TORONTO (Reuters) - The pace of growth in Canada’s manufacturing sector eased in July but remained at a robust level, data showed on Wednesday, while U.S. trade tariffs contributed to lifting factory price inflation to its fastest since at least October 2010.
The IHS Markit Canada Manufacturing Purchasing Managers’ index (PMI), a measure of manufacturing business conditions, dipped to a seasonally adjusted 56.9 last month from a survey-record high of 57.1 in June.
The index, which shows expansion for the manufacturing sector when it is above 50, was held back in July by softer rates of new business growth and job creation, IHS Markit said.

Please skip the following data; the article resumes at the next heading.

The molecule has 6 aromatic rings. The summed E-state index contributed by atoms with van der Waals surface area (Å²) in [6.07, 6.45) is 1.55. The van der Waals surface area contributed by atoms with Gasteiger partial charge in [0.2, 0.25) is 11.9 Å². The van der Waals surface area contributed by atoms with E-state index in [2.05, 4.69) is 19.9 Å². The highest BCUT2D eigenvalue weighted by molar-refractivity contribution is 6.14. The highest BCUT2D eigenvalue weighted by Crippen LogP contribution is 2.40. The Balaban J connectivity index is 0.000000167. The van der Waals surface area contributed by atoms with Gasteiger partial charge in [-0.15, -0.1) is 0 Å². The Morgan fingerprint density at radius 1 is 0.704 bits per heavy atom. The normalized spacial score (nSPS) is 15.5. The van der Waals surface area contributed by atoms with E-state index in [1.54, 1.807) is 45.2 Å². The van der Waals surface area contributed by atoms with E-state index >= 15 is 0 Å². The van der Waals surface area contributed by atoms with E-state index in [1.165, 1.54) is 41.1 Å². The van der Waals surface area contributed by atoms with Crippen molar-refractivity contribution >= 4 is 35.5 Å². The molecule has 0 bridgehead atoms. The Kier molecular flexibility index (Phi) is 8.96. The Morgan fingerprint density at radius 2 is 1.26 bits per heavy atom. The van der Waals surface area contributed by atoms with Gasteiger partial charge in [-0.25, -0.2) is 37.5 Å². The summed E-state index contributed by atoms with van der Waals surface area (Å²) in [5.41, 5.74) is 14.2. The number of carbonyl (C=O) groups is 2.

The new orders index and the employment index both fell. But the output index rose to its highest since March 2017 at 56.4 from 56.1 in June.
Production volumes were boosted by robust order books and efforts to raise operating capacity, IHS Markit said.
“The manufacturing sector continued to perform strongly during July, with growth proving resilient against a backdrop of intense supply chain pressures and escalating concerns about global trade,” said Christian Buhagiar, President and CEO, Supply Chain Management Association (SCMA).
Surcharges on steel and aluminum products following U.S. trade tariffs were linked by manufacturers to the higher prices they charged, IHS Markit said. The output prices index climbed to its highest since the survey began in October 2010 at 62.8 from 59.6 in June.
A survey record was also seen for the lengthening of delivery times from suppliers due to strong demand for raw materials and transportation bottlenecks, IHS Markit said.
Reporting by Fergal Smith; Editing by Susan Thomas